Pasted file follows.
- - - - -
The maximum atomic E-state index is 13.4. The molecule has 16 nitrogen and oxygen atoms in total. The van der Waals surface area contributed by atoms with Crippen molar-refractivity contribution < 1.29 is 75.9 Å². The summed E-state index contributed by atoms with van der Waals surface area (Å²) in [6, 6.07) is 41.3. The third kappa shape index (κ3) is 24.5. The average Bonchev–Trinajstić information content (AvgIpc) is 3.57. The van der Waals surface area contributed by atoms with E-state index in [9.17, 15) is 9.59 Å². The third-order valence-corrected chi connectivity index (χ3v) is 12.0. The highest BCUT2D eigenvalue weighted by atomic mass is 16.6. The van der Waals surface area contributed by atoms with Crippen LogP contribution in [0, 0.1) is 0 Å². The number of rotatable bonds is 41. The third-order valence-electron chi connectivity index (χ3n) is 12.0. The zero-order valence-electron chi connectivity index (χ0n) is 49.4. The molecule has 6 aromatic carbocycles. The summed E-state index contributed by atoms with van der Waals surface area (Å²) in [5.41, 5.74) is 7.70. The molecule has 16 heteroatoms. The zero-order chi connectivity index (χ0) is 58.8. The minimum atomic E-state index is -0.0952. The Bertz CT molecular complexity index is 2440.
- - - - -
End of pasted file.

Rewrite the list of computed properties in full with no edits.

The maximum atomic E-state index is 13.4. The molecule has 16 nitrogen and oxygen atoms in total. The van der Waals surface area contributed by atoms with Crippen molar-refractivity contribution < 1.29 is 75.9 Å². The summed E-state index contributed by atoms with van der Waals surface area (Å²) in [6, 6.07) is 41.3. The third kappa shape index (κ3) is 24.5. The average Bonchev–Trinajstić information content (AvgIpc) is 3.57. The van der Waals surface area contributed by atoms with E-state index in [9.17, 15) is 9.59 Å². The third-order valence-corrected chi connectivity index (χ3v) is 12.0. The highest BCUT2D eigenvalue weighted by atomic mass is 16.6. The van der Waals surface area contributed by atoms with Crippen LogP contribution in [0, 0.1) is 0 Å². The number of rotatable bonds is 41. The third-order valence-electron chi connectivity index (χ3n) is 12.0. The zero-order valence-electron chi connectivity index (χ0n) is 49.4. The molecule has 6 aromatic carbocycles. The summed E-state index contributed by atoms with van der Waals surface area (Å²) in [5.41, 5.74) is 7.70. The molecule has 16 heteroatoms. The zero-order chi connectivity index (χ0) is 58.8. The minimum atomic E-state index is -0.0952. The Bertz CT molecular complexity index is 2440.